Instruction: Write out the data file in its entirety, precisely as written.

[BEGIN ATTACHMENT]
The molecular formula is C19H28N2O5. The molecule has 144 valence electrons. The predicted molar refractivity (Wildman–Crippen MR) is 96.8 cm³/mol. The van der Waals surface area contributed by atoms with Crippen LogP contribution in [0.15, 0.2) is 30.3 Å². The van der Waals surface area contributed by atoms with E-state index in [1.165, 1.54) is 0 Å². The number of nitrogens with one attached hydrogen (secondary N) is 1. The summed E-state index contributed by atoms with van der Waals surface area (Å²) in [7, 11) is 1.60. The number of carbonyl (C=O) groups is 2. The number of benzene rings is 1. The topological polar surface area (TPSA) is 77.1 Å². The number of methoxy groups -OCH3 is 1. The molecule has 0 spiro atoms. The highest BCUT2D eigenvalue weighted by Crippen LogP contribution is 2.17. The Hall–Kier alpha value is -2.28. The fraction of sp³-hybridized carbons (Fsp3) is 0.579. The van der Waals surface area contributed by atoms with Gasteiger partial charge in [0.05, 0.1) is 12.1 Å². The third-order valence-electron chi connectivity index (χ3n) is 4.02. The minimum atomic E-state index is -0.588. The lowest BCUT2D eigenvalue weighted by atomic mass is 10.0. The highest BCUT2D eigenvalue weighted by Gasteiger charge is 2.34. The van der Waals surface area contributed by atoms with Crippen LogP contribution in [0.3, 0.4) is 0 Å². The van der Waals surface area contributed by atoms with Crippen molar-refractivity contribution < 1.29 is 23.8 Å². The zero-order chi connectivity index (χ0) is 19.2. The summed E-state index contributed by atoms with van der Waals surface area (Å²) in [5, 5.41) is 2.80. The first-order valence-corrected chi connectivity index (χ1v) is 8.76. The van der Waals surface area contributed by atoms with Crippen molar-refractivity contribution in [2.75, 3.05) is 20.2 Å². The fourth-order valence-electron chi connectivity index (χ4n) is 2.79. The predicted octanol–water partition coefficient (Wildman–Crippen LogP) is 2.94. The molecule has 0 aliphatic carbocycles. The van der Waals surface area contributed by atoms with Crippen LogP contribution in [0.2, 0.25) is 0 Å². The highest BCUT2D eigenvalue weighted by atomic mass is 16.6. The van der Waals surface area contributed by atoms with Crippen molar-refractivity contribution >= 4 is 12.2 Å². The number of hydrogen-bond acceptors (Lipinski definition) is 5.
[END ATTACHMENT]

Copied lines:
The molecular formula is C19H28N2O5. The molecule has 144 valence electrons. The predicted molar refractivity (Wildman–Crippen MR) is 96.8 cm³/mol. The van der Waals surface area contributed by atoms with Crippen LogP contribution in [0.15, 0.2) is 30.3 Å². The van der Waals surface area contributed by atoms with E-state index in [1.165, 1.54) is 0 Å². The number of nitrogens with one attached hydrogen (secondary N) is 1. The summed E-state index contributed by atoms with van der Waals surface area (Å²) in [7, 11) is 1.60. The number of carbonyl (C=O) groups is 2. The number of benzene rings is 1. The topological polar surface area (TPSA) is 77.1 Å². The number of methoxy groups -OCH3 is 1. The molecule has 0 spiro atoms. The highest BCUT2D eigenvalue weighted by Crippen LogP contribution is 2.17. The Hall–Kier alpha value is -2.28. The fraction of sp³-hybridized carbons (Fsp3) is 0.579. The van der Waals surface area contributed by atoms with Gasteiger partial charge in [0.05, 0.1) is 12.1 Å². The third-order valence-electron chi connectivity index (χ3n) is 4.02. The minimum atomic E-state index is -0.588. The lowest BCUT2D eigenvalue weighted by atomic mass is 10.0. The highest BCUT2D eigenvalue weighted by Gasteiger charge is 2.34. The van der Waals surface area contributed by atoms with Crippen LogP contribution in [0.3, 0.4) is 0 Å². The van der Waals surface area contributed by atoms with Crippen molar-refractivity contribution < 1.29 is 23.8 Å². The zero-order chi connectivity index (χ0) is 19.2. The summed E-state index contributed by atoms with van der Waals surface area (Å²) in [5, 5.41) is 2.80. The first-order valence-corrected chi connectivity index (χ1v) is 8.76. The van der Waals surface area contributed by atoms with Crippen molar-refractivity contribution in [2.75, 3.05) is 20.2 Å². The fourth-order valence-electron chi connectivity index (χ4n) is 2.79. The predicted octanol–water partition coefficient (Wildman–Crippen LogP) is 2.94. The molecule has 0 aliphatic carbocycles. The van der Waals surface area contributed by atoms with Crippen LogP contribution in [0.2, 0.25) is 0 Å². The highest BCUT2D eigenvalue weighted by atomic mass is 16.6. The van der Waals surface area contributed by atoms with Crippen molar-refractivity contribution >= 4 is 12.2 Å². The number of hydrogen-bond acceptors (Lipinski definition) is 5.